How To Increase Vitamin D | Hea Boosters
Vitamin D is one of the few nutrients that your body produces on its own. It is made when your skin is exposed to sunlight but can also be sourced from certain foods.
However, 80% of Indians suffer from vitamin D deficiencies. This is partly because people have been spending less time outdoors and partly because our diet often tends to exclude foods that are rich in Vitamin D.
Vitamin D is an important nutrient that the body requires for many processes including building and maintaining strong bones. This fat-soluble vitamin fundamentally helps in the absorption of calcium, bone growth, and mineralization. It also plays a critical role in the immune system, digestion, and heart function.
Research suggests that vitamin D helps in the prevention of various illnesses, such as rheumatoid arthritis, psoriasis, Type 1 diabetes and heart disease. Thus maintaining adequate levels of Vitamin D is imperative for the optimal function of almost all the systems in your body. As per the Indian Council of Medical Research (ICMR), the Recommended Dietary Allowance for vitamin D is 10 micrograms per day.
Most people do not even realize that their vitamin D levels are low until they get tested, because the symptoms of such a deficiency can be rather unspecific (fatigue, exhaustion, lethargy, hair fall, frequently falling sick, etc) and vary greatly in terms of their presentation.
Since it is always better to err on the side of caution, here are a few ways to maintain and increase your Vitamin D levels:
Spend time in sunlight:
Vitamin D is commonly referred to as "the sunshine vitamin" because the sun’s ultraviolet (UV) rays help with its synthesis from cholesterol stored in the skin cells. However, optimum absorption of UV rays and this subsequent production of Vitamin D in sufficient quantities depends on several parameters such as one’s skin tone, geographical location, degree and area of skin exposure, age etc. The best time to soak get some sunlight is between 10 am to 3 pm. During this time, the UVB rays are intense, and it is also said that the body is more efficient in making vitamin D.
Vitamin D exists in two primary biological forms: D2 (ergocalciferol) and D3 (cholecalciferol). Generally, D2 is obtained from plants and D3 from animal sources. The body converts both of these forms into 25-hydroxyvitamin D which is then utilized by the body.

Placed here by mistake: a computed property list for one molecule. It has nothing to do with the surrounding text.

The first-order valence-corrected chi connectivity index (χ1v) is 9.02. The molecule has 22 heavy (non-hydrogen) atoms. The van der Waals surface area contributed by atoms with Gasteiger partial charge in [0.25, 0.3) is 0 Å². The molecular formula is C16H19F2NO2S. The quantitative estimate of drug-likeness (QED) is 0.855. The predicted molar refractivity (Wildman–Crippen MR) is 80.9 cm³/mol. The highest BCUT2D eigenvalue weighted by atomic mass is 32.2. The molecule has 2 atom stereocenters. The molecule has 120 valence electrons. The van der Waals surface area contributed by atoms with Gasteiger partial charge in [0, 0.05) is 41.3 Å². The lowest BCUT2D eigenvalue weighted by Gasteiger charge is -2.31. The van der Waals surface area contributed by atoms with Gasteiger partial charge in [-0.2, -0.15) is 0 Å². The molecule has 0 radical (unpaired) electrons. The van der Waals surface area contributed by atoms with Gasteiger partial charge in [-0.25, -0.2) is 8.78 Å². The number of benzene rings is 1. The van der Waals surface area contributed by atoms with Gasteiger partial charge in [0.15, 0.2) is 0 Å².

Fatty fish and seafood are one of the richest natural food sources of vitamin D. Seafood are also rich in heart-healthy omega-3 fatty acids (tuna, hilsa, mackerel, oysters and salmons). A can (100 gms) of tuna contains approximately 13.85 micrograms, which is 1.25% of the daily value.
Add UV treated mushrooms to your diet:
Mushrooms are the only vegetarian and vegan source of vitamin D. Like humans, mushrooms can also make their own vitamin D when exposed to UV light. Mushrooms provide as much as 0.175 mcg per cup (roughly 100gm serving), which is 1.7% of the daily value.
Taking a vitamin D supplement is one of the easiest ways to ensure an adequate intake and correct deficiencies. When choosing oral supplements, be sure to pick the ones that give you 100% of your daily Vitamin D requirement.
Consume fortified foods:
Natural sources of vitamin D are limited, especially for vegetarians or people who don't like eating fish. However, some food products that don't naturally contain vitamin D can be fortified with this nutrient such as:
- Fortified milk: A cup (237 ml) typically contains 2.6-2.9 micrograms of vitamin D. A cup of fortified soy milk can fulfil 26% - 29% of the daily requirement.
- Fortified Orange juice: A cup (237 ml) of orange juice can start your day off with up to 2.5 micrograms of vitamin D. This is approximately 25% of the daily requirement.
With our transition to the new and prevalent digital age, the amount of time we spend outdoors during the day has reduced significantly. However, now that we have proof of the fact that sunlight is the best source of vitamin D, enjoying some time in the sun should definitely be an activity that makes its way onto your daily to-do list.
Since this is a fat-soluble vitamin, including an adequate amount of fat in your diet helps in better absorption of vitamin D (This holds true for any form of vitamin D that is ingested through both natural sources and supplements).
If you are low in Vitamin D, you are likely to experience lethargy, hair fall, and poor immunity. Paying attention to the signals that your body sends you, and recognizing these symptoms will help you address the concern sooner. So do take care of your Vitamin D levels for a healthy, happy life.